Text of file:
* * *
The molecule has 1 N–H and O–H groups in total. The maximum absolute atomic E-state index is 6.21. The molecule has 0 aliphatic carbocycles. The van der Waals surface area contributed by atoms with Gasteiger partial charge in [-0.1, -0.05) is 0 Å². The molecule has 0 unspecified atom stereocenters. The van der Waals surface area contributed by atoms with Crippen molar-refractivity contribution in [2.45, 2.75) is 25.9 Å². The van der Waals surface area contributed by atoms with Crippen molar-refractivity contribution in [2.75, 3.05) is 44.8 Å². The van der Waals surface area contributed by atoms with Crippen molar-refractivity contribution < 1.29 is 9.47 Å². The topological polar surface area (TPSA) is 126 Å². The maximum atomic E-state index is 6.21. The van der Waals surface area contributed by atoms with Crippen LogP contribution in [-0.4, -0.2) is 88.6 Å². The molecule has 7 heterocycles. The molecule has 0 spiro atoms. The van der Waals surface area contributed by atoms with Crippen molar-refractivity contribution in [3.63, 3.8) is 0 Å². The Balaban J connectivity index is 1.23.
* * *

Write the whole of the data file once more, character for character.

The molecule has 1 N–H and O–H groups in total. The maximum absolute atomic E-state index is 6.21. The molecule has 0 aliphatic carbocycles. The van der Waals surface area contributed by atoms with Gasteiger partial charge in [-0.1, -0.05) is 0 Å². The molecule has 0 unspecified atom stereocenters. The van der Waals surface area contributed by atoms with Crippen molar-refractivity contribution in [2.45, 2.75) is 25.9 Å². The van der Waals surface area contributed by atoms with Crippen molar-refractivity contribution in [2.75, 3.05) is 44.8 Å². The van der Waals surface area contributed by atoms with Crippen molar-refractivity contribution < 1.29 is 9.47 Å². The topological polar surface area (TPSA) is 126 Å². The maximum atomic E-state index is 6.21. The van der Waals surface area contributed by atoms with Crippen LogP contribution in [-0.4, -0.2) is 88.6 Å². The molecule has 7 heterocycles. The molecule has 0 spiro atoms. The van der Waals surface area contributed by atoms with Crippen molar-refractivity contribution in [3.63, 3.8) is 0 Å². The Balaban J connectivity index is 1.23.